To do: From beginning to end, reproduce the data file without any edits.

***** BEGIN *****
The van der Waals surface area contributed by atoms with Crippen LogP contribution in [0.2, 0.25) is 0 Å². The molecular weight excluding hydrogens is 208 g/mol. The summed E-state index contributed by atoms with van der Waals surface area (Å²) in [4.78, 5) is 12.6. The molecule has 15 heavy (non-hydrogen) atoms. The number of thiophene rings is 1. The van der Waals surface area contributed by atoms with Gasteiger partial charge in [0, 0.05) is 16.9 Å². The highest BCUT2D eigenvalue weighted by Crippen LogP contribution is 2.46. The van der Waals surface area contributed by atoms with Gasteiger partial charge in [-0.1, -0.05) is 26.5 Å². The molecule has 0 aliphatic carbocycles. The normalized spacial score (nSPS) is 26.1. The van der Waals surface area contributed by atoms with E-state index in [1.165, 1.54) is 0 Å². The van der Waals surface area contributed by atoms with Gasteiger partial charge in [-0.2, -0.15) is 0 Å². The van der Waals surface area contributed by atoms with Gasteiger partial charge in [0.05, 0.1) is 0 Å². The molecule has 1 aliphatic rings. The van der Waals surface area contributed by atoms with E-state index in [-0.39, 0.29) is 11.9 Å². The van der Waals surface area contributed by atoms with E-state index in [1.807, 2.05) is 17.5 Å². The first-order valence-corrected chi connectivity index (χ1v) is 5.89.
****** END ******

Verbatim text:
The van der Waals surface area contributed by atoms with Crippen LogP contribution in [0.2, 0.25) is 0 Å². The molecular weight excluding hydrogens is 208 g/mol. The summed E-state index contributed by atoms with van der Waals surface area (Å²) in [4.78, 5) is 12.6. The molecule has 15 heavy (non-hydrogen) atoms. The number of thiophene rings is 1. The van der Waals surface area contributed by atoms with Gasteiger partial charge in [0, 0.05) is 16.9 Å². The highest BCUT2D eigenvalue weighted by Crippen LogP contribution is 2.46. The van der Waals surface area contributed by atoms with Gasteiger partial charge in [-0.1, -0.05) is 26.5 Å². The molecule has 0 aliphatic carbocycles. The normalized spacial score (nSPS) is 26.1. The van der Waals surface area contributed by atoms with E-state index in [1.165, 1.54) is 0 Å². The van der Waals surface area contributed by atoms with Gasteiger partial charge in [-0.2, -0.15) is 0 Å². The van der Waals surface area contributed by atoms with Gasteiger partial charge in [0.05, 0.1) is 0 Å². The molecule has 1 aliphatic rings. The van der Waals surface area contributed by atoms with E-state index in [-0.39, 0.29) is 11.9 Å². The van der Waals surface area contributed by atoms with E-state index in [1.807, 2.05) is 17.5 Å². The first-order valence-corrected chi connectivity index (χ1v) is 5.89.